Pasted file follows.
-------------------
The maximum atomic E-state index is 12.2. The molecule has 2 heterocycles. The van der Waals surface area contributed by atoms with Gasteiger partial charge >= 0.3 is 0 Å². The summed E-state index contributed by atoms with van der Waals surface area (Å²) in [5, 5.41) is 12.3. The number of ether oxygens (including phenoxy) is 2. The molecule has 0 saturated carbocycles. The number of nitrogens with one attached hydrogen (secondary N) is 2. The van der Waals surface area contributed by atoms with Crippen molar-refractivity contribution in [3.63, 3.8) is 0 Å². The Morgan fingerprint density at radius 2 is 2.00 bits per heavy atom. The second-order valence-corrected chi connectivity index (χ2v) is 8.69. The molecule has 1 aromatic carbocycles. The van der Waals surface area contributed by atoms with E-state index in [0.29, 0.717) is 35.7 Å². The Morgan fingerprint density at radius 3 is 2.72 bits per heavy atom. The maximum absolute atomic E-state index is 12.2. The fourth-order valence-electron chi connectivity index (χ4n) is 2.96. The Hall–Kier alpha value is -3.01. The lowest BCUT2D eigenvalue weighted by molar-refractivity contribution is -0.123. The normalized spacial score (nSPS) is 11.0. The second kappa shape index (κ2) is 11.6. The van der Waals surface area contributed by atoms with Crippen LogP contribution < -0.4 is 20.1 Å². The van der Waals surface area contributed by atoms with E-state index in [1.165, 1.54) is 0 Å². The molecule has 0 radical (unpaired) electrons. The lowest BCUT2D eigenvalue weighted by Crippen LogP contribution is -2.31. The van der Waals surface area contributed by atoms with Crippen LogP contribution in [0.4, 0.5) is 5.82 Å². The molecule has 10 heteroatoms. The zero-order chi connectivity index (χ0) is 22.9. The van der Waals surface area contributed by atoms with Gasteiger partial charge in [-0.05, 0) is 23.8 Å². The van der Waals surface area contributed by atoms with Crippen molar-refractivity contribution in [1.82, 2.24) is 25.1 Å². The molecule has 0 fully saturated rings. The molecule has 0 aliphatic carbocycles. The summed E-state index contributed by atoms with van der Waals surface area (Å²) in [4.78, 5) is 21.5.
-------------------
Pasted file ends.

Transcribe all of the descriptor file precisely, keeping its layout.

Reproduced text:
The maximum atomic E-state index is 12.2. The molecule has 2 heterocycles. The van der Waals surface area contributed by atoms with Gasteiger partial charge >= 0.3 is 0 Å². The summed E-state index contributed by atoms with van der Waals surface area (Å²) in [5, 5.41) is 12.3. The number of ether oxygens (including phenoxy) is 2. The molecule has 0 saturated carbocycles. The number of nitrogens with one attached hydrogen (secondary N) is 2. The van der Waals surface area contributed by atoms with Crippen molar-refractivity contribution in [3.63, 3.8) is 0 Å². The Morgan fingerprint density at radius 2 is 2.00 bits per heavy atom. The second-order valence-corrected chi connectivity index (χ2v) is 8.69. The molecule has 1 aromatic carbocycles. The van der Waals surface area contributed by atoms with E-state index in [0.29, 0.717) is 35.7 Å². The Morgan fingerprint density at radius 3 is 2.72 bits per heavy atom. The maximum absolute atomic E-state index is 12.2. The fourth-order valence-electron chi connectivity index (χ4n) is 2.96. The Hall–Kier alpha value is -3.01. The lowest BCUT2D eigenvalue weighted by molar-refractivity contribution is -0.123. The normalized spacial score (nSPS) is 11.0. The second kappa shape index (κ2) is 11.6. The van der Waals surface area contributed by atoms with Crippen LogP contribution < -0.4 is 20.1 Å². The van der Waals surface area contributed by atoms with E-state index in [1.165, 1.54) is 0 Å². The molecule has 0 radical (unpaired) electrons. The lowest BCUT2D eigenvalue weighted by Crippen LogP contribution is -2.31. The van der Waals surface area contributed by atoms with Crippen LogP contribution in [0.4, 0.5) is 5.82 Å². The molecule has 10 heteroatoms. The zero-order chi connectivity index (χ0) is 22.9. The van der Waals surface area contributed by atoms with Gasteiger partial charge in [-0.05, 0) is 23.8 Å². The van der Waals surface area contributed by atoms with Crippen molar-refractivity contribution in [1.82, 2.24) is 25.1 Å². The molecule has 0 fully saturated rings. The molecule has 0 aliphatic carbocycles. The summed E-state index contributed by atoms with van der Waals surface area (Å²) in [4.78, 5) is 21.5.